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ADHD Definition May Be Too Broad

🕑 2 minutes read
Posted November 7, 2013

Rates of attention deficit hyperactivity disorder (ADHD) have been on the rise in recent decades, but how much of the increase is due to ADHD and how much is the result of over-diagnosis? Researchers at Bond University in Australia investigated the connection between the prevalence of ADHD and the use of prescription medication used to treat it. They conclude that variations in diagnosis and treatment from country to country indicate that the disorder’s definition may be overly broad.

The authors measured the prevalence of ADHD in four countries based on the number of prescriptions written for ADHD medications. In Australia, prescriptions increased by 73% between 2000 and 2011. The Netherlands saw prescriptions double in the same period. In the United Kingdom, the data showed that ADHD medication prescriptions doubled for children between 2003 and 2008 and prescriptions for adults quadrupled in the same period. Finally, in the United States, the prevalence of ADHD diagnoses, as reported by parents, rose from 6.9 percent of children in 1997 to 9.5 in 2007.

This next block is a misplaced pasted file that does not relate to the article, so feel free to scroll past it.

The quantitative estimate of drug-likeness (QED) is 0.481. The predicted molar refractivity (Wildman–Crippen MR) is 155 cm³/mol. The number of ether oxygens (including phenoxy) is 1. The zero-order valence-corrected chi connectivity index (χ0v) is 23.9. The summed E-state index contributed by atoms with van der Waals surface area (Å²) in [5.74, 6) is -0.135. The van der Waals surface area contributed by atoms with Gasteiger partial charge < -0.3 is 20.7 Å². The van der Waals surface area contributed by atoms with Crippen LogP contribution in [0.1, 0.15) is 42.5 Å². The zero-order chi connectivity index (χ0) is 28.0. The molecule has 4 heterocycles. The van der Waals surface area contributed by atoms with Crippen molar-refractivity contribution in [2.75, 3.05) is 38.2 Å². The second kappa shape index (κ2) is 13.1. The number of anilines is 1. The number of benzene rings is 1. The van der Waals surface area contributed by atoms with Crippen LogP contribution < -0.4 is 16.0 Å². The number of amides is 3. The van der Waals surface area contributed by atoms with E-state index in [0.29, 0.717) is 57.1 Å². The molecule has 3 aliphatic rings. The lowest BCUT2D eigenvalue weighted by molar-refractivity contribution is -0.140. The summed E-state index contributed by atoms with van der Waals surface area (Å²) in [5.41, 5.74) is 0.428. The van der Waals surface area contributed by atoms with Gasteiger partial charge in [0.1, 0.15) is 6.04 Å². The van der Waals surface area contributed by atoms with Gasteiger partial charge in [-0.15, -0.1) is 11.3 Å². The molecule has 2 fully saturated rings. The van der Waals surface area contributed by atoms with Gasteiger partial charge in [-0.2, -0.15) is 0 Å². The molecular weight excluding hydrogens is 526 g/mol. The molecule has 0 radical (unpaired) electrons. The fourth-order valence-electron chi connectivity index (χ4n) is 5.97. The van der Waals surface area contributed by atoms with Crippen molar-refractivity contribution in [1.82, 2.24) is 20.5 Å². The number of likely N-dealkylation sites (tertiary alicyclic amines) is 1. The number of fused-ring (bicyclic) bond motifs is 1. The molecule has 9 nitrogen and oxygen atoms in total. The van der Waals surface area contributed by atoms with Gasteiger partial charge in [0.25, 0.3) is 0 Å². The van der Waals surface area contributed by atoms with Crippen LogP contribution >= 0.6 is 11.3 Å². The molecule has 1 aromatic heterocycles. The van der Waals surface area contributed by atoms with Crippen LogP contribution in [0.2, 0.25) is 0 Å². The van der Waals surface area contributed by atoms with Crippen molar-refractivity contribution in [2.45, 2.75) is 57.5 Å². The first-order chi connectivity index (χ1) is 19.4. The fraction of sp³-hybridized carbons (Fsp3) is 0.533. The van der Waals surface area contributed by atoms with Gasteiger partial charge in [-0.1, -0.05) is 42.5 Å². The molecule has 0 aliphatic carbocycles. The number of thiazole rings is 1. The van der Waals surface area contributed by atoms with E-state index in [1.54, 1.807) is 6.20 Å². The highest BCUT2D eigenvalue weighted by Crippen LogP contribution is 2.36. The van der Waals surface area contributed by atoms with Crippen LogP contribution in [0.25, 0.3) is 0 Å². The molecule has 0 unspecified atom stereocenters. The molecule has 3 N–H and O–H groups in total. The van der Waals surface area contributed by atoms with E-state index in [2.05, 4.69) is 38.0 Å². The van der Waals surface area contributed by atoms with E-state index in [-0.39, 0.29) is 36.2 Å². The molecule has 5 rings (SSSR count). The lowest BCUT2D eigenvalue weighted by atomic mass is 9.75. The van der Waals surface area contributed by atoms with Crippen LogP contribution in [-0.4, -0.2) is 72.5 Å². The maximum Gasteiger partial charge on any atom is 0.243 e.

“There is a wide variation in point prevalence rates within and between countries, raising questions about the diagnostic practices contributing to part of the rise,” explain the researchers, “About 87 percent of children diagnosed with ADHD in the US in 2010 subsequently received medication.” They point out that, in the United States, $500 million is spent on ADHD medication every year.

Another issue raised by the researchers is that most children diagnosed with ADHD have only a mild or moderate form of the disorder. Despite this, the new Diagnostic and Statistical Manual, the DSM-V, does not include a definition for either mild or moderate ADHD. The researchers ask whether the lack of criteria for less severe manifestations of ADHD is promoting higher rates of diagnosis, leading to unnecessary prescription interventions.

The researchers conclude by recommending the creation and implementation of new guidelines for diagnosing moderate and mild ADHD, which should include clinicians helping parents and children to identify other possible sources of distraction. Clinicians should also try other interventions, like counseling or having kids work for 20 minute intervals without access to television or other technological distractions, before prescribing ADHD medication.

This research is published in the British Medical Journal.

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